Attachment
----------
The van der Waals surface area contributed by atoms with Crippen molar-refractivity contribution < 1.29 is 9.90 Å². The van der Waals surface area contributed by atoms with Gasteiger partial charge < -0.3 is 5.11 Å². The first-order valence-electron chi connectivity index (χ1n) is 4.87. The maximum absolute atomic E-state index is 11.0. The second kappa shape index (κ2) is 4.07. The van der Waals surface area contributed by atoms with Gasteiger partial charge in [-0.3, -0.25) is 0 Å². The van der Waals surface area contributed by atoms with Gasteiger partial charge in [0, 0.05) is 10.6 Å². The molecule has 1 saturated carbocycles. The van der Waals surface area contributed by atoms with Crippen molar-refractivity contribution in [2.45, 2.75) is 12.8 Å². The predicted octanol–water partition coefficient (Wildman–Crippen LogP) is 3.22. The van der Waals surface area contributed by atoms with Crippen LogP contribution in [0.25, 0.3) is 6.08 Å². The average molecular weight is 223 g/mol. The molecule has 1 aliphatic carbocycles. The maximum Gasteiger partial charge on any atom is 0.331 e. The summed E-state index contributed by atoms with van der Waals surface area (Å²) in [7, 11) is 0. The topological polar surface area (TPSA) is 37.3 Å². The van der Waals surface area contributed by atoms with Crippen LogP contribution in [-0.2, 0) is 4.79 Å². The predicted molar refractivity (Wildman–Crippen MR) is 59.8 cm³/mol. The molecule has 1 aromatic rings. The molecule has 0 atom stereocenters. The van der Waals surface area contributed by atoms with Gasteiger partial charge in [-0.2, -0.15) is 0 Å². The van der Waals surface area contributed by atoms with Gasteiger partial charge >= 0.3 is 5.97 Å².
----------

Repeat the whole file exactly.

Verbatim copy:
The van der Waals surface area contributed by atoms with Crippen molar-refractivity contribution < 1.29 is 9.90 Å². The van der Waals surface area contributed by atoms with Gasteiger partial charge < -0.3 is 5.11 Å². The first-order valence-electron chi connectivity index (χ1n) is 4.87. The maximum absolute atomic E-state index is 11.0. The second kappa shape index (κ2) is 4.07. The van der Waals surface area contributed by atoms with Gasteiger partial charge in [-0.3, -0.25) is 0 Å². The van der Waals surface area contributed by atoms with Gasteiger partial charge in [0, 0.05) is 10.6 Å². The molecule has 1 saturated carbocycles. The van der Waals surface area contributed by atoms with Crippen molar-refractivity contribution in [2.45, 2.75) is 12.8 Å². The predicted octanol–water partition coefficient (Wildman–Crippen LogP) is 3.22. The van der Waals surface area contributed by atoms with Crippen LogP contribution in [0.25, 0.3) is 6.08 Å². The average molecular weight is 223 g/mol. The molecule has 1 aliphatic carbocycles. The maximum Gasteiger partial charge on any atom is 0.331 e. The summed E-state index contributed by atoms with van der Waals surface area (Å²) in [7, 11) is 0. The topological polar surface area (TPSA) is 37.3 Å². The van der Waals surface area contributed by atoms with Crippen LogP contribution in [-0.2, 0) is 4.79 Å². The predicted molar refractivity (Wildman–Crippen MR) is 59.8 cm³/mol. The molecule has 1 aromatic rings. The molecule has 0 atom stereocenters. The van der Waals surface area contributed by atoms with Gasteiger partial charge in [-0.2, -0.15) is 0 Å². The van der Waals surface area contributed by atoms with Gasteiger partial charge >= 0.3 is 5.97 Å².